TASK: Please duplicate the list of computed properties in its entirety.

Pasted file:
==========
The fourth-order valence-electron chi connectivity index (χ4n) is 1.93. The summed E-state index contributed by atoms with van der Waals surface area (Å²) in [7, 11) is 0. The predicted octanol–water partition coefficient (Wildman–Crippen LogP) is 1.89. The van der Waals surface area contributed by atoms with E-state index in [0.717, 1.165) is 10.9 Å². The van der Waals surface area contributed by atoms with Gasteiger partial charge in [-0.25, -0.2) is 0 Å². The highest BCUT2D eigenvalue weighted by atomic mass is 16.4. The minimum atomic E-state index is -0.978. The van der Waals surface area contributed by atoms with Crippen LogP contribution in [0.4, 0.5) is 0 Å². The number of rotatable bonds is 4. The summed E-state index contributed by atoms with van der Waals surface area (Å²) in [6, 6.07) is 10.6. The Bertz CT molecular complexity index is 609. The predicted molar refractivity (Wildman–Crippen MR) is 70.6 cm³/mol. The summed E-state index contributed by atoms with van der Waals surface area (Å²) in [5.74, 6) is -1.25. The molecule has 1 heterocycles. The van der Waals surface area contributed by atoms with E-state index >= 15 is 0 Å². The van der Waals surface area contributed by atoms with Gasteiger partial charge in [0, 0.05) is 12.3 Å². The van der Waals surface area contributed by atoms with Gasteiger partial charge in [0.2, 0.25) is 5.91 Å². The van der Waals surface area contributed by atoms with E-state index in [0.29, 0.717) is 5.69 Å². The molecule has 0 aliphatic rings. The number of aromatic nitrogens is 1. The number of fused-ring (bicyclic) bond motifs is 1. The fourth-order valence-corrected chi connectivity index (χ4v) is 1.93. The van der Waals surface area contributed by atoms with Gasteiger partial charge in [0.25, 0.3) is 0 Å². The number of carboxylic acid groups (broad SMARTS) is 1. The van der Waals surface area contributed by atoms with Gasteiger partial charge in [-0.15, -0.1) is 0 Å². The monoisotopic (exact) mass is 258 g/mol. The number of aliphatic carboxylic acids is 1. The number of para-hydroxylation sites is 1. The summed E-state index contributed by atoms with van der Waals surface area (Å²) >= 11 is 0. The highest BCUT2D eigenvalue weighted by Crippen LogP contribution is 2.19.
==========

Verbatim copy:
The fourth-order valence-electron chi connectivity index (χ4n) is 1.93. The summed E-state index contributed by atoms with van der Waals surface area (Å²) in [7, 11) is 0. The predicted octanol–water partition coefficient (Wildman–Crippen LogP) is 1.89. The van der Waals surface area contributed by atoms with E-state index in [0.717, 1.165) is 10.9 Å². The van der Waals surface area contributed by atoms with Gasteiger partial charge in [-0.25, -0.2) is 0 Å². The highest BCUT2D eigenvalue weighted by atomic mass is 16.4. The minimum atomic E-state index is -0.978. The van der Waals surface area contributed by atoms with Crippen LogP contribution in [0.4, 0.5) is 0 Å². The number of rotatable bonds is 4. The summed E-state index contributed by atoms with van der Waals surface area (Å²) in [6, 6.07) is 10.6. The Bertz CT molecular complexity index is 609. The predicted molar refractivity (Wildman–Crippen MR) is 70.6 cm³/mol. The summed E-state index contributed by atoms with van der Waals surface area (Å²) in [5.74, 6) is -1.25. The molecule has 1 heterocycles. The van der Waals surface area contributed by atoms with E-state index >= 15 is 0 Å². The van der Waals surface area contributed by atoms with Gasteiger partial charge in [0, 0.05) is 12.3 Å². The van der Waals surface area contributed by atoms with Gasteiger partial charge in [0.2, 0.25) is 5.91 Å². The van der Waals surface area contributed by atoms with E-state index in [0.29, 0.717) is 5.69 Å². The molecule has 0 aliphatic rings. The number of aromatic nitrogens is 1. The number of fused-ring (bicyclic) bond motifs is 1. The fourth-order valence-corrected chi connectivity index (χ4v) is 1.93. The van der Waals surface area contributed by atoms with Gasteiger partial charge in [0.25, 0.3) is 0 Å². The number of carboxylic acid groups (broad SMARTS) is 1. The van der Waals surface area contributed by atoms with Gasteiger partial charge in [-0.15, -0.1) is 0 Å². The monoisotopic (exact) mass is 258 g/mol. The number of aliphatic carboxylic acids is 1. The number of para-hydroxylation sites is 1. The summed E-state index contributed by atoms with van der Waals surface area (Å²) >= 11 is 0. The highest BCUT2D eigenvalue weighted by Crippen LogP contribution is 2.19.